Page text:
This weekend, I spent several hours with mud on my head.  Well, to be honest, it’s henna, which looks and feels like green mud, and smells like fresh hay.  I do this every few months.  Call me crazy, but I’m in love with henna—  it gives my brown hair slightly reddish tones; turns all my white hairs to red; is non-toxic, as opposed to commercial hair dyes; is cheap; is an easy do-it-yourself project; and it actually strengthens and protects hair, making it healthy and shiny.

I’ve been using henna for many years now, ever since I found this cool, informative and helpful website, Henna for Hair.  They explain all the who-what-why-when-wheres of henna, sell henna that is pure and tested from sources around the world, and have a forum where any and all questions are answered quickly.  They also have other henna-like products to naturally dye hair non-red colors, like indigo for black,  amla for brownish tones, cassia obovata for blonde.

It takes a little getting used to, but it really is quite easy.  First there’s mixing the powdered henna with liquid– lemon juice is usually recommended (just cheap bottled lemon juice).  The green goo needs to sit overnight for the dye to release.  I wash my hair, change into an old shirt, and put on some tunes.  In about 20 minutes, I’m covered.  Usually, I just do my roots, applying the henna with brushes from a beauty supply store.  This time I did my whole head.





In which I do, indeed, shamelessly look like a dork

The henna needs to stay moist for 3 hours, so I wrap my head with long sheets of plastic wrap.  Since I have little white hairs that show up right above my ears, I thickly coat my “side burns” with henna, and use a strip of plastic wrap going from ear to ear, under my chin (looks dorky, but otherwise this area dries quickly and the henna doesn’t penetrate).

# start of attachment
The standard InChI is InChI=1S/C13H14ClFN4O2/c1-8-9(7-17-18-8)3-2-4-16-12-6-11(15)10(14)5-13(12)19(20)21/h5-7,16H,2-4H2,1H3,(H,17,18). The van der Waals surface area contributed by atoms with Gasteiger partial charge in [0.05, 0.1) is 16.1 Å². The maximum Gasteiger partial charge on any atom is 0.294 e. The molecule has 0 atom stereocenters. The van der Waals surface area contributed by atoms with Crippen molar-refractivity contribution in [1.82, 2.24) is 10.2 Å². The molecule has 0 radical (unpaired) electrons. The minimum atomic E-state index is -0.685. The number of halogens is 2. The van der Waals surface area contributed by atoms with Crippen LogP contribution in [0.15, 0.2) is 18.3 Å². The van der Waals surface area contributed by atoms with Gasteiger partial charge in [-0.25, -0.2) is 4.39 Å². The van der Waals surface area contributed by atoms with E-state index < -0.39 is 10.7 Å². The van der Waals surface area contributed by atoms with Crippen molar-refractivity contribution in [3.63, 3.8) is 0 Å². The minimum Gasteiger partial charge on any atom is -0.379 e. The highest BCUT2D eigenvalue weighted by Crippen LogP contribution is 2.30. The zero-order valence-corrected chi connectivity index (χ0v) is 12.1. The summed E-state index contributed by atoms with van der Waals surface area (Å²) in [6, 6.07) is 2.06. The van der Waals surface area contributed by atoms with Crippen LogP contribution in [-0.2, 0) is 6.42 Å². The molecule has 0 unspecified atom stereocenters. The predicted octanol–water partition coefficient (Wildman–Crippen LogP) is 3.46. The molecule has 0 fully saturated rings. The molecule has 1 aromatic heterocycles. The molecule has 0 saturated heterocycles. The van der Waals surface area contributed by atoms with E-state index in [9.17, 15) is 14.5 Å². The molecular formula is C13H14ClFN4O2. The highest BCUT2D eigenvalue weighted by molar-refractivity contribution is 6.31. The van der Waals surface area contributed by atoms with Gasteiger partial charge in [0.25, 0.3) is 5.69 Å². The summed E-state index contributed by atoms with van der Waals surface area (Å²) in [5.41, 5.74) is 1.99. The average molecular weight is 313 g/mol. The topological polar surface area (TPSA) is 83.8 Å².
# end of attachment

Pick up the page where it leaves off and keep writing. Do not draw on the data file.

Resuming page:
I cover my whole crinkly space-alien head with a bandana, to hold it in place and look a bit more normal.  My family doesn’t even bother to taunt me anymore… they are used to it too!

This time, because I knew I’d want to slop the henna on with my hands, I wore latex gloves.  Henna will stain your hands or face– like the skin at my sideburns area– but the stain fades within just about 2 days.  I scrub the stained portions of my face with alcohol wipes and it’s hardly noticeable.

After 3 hours, I peel off the plastic wrap and hop in the shower.  It takes some work to get the mud out.  I rinse with warm water a lot first, then use shampoo and rinse.  And then… ta da!

Beautiful reddish-brown hair, all my grays covered!  This is how it looked the next day… note that the color oxidizes and changes a little after the first 3 days, slightly less brilliant.

If there’s leftover henna, I freeze it to reuse next time.

Note:  henna (and the other natural dyes) add color on top of your own hair color– it can’t lighten your hair.  To find out what color you would get, or how to achieve a color you want, it pays to read the Henna for Hair website and ask questions on the forum.


So that’s my little story about henna.  I’m a do-it-yourselfer, so I enjoy the process, and I like that it’s cheap and I can do it without having to schedule an appointment.  I love the results–  in fact, I find that I’m not minding about the gray hairs– the more I have, the redder my “highlights” will be!  Henna is permanent, won’t fade, and isn’t affected by chlorine, so I don’t have to worry about the water exercise classes I’m taking.

I hope you’ll forgive me for being a henna evangelist.  I know it’s not for everyone, but I do think that more people need information about this ancient, natural beauty product.  It’s an overlooked alternative to toxic commercial dyes or going gray (and going gray if great if that’s what someone wants, but I often hear women unhappily going gray because they are tired of the costly stylist appointments).

Thanks for following me on this picture-story of henna-ing my hair… it’s amazing to see what a little green-goo mud can do!